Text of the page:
Sir Robert McAlpine is starting to remove the scaffolding from around Big Ben’s dials, three-and-half years after the Elizabeth Tower restoration project began.
All four dials will be unveiled over the next six weeks, revealing the intricate conservation work that has taken place, including the restoration of the original Victorian colour scheme. By 31 December 2021, all four clock dials will be on display, in time for the country to welcome in 2022.
The coming New Year’s Eve will mark the last time Big Ben is struck by the temporary striking mechanism, which has powered the hammer used to strike the bell during the restoration. More scaffolding, including the gantry, will be removed from the lower sections of the Tower in the early months of 2022, with the bells – including Big Ben – set to resume their regular striking again in the spring.
Important work is still underway inside the Tower, where expert clock mechanics are carrying out the delicate task of reinstalling the Great Clock’s original Victorian mechanism, following restoration offsite.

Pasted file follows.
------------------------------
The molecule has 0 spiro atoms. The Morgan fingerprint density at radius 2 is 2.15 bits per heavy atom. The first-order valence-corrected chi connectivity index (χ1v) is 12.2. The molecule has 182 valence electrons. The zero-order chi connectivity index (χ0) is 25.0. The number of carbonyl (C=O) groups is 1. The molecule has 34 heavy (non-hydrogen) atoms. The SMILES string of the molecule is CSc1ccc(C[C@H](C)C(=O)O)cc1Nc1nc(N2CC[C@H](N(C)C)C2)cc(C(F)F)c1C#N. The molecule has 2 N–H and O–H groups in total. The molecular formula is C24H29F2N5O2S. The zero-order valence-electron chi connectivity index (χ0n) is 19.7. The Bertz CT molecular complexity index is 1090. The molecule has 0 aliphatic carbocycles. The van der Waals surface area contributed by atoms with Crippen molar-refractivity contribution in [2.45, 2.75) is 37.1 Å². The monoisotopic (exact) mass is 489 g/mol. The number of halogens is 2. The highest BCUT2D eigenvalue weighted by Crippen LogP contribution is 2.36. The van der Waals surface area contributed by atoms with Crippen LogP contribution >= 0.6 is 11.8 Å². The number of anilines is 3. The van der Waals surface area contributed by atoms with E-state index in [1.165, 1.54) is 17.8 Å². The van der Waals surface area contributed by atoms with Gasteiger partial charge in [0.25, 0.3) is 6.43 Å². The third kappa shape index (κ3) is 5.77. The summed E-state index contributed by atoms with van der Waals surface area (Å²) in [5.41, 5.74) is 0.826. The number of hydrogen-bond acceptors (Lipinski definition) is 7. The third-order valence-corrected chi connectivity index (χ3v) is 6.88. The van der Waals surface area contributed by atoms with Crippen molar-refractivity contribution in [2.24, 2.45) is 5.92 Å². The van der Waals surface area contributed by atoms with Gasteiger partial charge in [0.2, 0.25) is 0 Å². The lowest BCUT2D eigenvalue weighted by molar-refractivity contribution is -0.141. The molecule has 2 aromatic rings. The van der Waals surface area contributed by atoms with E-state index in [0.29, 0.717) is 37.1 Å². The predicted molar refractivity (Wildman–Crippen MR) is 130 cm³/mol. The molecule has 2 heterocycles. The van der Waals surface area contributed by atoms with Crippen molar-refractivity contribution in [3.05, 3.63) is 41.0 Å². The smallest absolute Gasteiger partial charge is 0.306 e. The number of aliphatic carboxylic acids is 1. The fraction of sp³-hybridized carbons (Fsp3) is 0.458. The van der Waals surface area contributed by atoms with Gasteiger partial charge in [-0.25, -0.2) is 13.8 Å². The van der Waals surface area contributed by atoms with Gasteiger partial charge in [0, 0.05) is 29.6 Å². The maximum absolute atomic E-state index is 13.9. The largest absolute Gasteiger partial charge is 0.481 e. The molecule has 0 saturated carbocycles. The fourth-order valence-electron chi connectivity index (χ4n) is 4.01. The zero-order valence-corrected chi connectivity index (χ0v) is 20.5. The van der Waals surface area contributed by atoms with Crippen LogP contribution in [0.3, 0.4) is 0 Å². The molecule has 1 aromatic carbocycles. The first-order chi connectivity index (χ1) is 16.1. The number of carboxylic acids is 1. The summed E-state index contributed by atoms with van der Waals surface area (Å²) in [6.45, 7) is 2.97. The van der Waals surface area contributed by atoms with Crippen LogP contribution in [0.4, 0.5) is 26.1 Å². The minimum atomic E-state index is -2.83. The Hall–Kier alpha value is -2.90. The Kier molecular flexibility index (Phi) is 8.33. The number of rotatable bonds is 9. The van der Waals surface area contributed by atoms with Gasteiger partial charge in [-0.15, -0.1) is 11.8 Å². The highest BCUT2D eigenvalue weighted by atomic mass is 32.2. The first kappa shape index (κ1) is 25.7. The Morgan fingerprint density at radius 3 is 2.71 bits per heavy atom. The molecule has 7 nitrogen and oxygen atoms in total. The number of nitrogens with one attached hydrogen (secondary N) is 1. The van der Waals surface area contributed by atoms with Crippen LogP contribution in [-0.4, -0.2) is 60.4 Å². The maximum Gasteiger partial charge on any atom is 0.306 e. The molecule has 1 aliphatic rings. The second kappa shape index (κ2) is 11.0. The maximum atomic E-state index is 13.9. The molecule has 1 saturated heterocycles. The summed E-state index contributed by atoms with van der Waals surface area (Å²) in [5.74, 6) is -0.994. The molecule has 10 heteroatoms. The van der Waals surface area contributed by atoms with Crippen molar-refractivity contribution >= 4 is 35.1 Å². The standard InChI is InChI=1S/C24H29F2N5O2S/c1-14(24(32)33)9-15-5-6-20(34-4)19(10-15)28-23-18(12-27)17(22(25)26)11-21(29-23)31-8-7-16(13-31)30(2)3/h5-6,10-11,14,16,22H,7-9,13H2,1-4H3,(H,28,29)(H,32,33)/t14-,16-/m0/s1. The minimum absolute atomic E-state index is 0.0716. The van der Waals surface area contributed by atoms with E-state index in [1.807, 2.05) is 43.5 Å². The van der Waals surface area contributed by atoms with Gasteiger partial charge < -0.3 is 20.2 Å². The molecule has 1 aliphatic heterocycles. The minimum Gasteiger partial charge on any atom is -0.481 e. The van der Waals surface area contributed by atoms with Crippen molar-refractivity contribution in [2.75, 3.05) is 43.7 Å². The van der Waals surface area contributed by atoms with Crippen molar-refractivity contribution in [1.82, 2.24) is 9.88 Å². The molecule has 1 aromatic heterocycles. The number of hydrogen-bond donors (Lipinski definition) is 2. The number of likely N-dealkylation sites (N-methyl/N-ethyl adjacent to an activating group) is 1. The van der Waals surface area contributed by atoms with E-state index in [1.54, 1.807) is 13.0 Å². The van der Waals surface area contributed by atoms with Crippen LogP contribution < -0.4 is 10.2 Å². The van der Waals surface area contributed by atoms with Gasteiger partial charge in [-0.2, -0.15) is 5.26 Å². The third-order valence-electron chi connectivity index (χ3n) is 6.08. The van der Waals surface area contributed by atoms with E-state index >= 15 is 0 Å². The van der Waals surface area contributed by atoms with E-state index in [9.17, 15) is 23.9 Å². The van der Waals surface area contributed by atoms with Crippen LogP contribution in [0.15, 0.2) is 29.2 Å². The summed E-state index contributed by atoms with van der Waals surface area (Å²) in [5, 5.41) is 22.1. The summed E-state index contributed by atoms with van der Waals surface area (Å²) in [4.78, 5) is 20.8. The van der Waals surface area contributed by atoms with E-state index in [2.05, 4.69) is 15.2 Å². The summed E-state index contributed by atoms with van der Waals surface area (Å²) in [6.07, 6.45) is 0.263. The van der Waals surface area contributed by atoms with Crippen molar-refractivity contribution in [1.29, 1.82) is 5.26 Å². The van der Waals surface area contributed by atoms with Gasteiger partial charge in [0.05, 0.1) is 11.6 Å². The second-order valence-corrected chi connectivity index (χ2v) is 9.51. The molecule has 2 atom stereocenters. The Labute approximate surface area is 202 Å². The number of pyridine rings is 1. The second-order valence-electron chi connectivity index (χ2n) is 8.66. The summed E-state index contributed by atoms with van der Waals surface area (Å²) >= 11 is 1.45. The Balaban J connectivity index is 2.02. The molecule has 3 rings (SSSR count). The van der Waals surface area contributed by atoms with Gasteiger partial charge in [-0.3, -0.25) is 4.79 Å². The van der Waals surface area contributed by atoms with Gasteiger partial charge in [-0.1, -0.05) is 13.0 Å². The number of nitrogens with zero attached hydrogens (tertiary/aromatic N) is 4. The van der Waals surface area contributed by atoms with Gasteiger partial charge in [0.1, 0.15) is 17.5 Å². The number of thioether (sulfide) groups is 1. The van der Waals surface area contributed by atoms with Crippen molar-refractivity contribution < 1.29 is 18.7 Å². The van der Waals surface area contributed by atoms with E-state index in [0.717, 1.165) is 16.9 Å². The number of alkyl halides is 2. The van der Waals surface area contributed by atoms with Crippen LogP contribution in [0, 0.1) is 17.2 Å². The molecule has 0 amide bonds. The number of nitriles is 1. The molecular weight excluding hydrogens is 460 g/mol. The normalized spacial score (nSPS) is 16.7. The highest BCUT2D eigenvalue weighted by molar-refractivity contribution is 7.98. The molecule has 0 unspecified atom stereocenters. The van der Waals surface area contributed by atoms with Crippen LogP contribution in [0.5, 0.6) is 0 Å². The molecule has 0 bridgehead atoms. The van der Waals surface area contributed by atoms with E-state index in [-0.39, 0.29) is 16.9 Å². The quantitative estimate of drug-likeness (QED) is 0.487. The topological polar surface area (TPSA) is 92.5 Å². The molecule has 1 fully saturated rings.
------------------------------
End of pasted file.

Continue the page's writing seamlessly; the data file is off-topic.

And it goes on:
To protect this historic piece of engineering during installation, only the East Dial, overlooking the River Thames, will be functioning in the immediate weeks after scaffolding has been removed. This is to prevent dust and debris causing harm to the mechanism, potentially affecting its ability to record the time correctly.
In January, the North and South Dials will also be functioning, with all four dials displaying the correct time as soon as crucial works have been completed inside the Tower in early 2022.
The removal of scaffolding and installation of the Great Clock represent two of the most significant stages in the entire restoration project, requiring great levels of skill and expertise – all delivered at a great height and within the confines of a busy working Parliament.
As well as McAlpine, the team also includes project manager Lendlease, cost consultant Currie & Brown, conservation architect Purcell and structural engineer Aecom.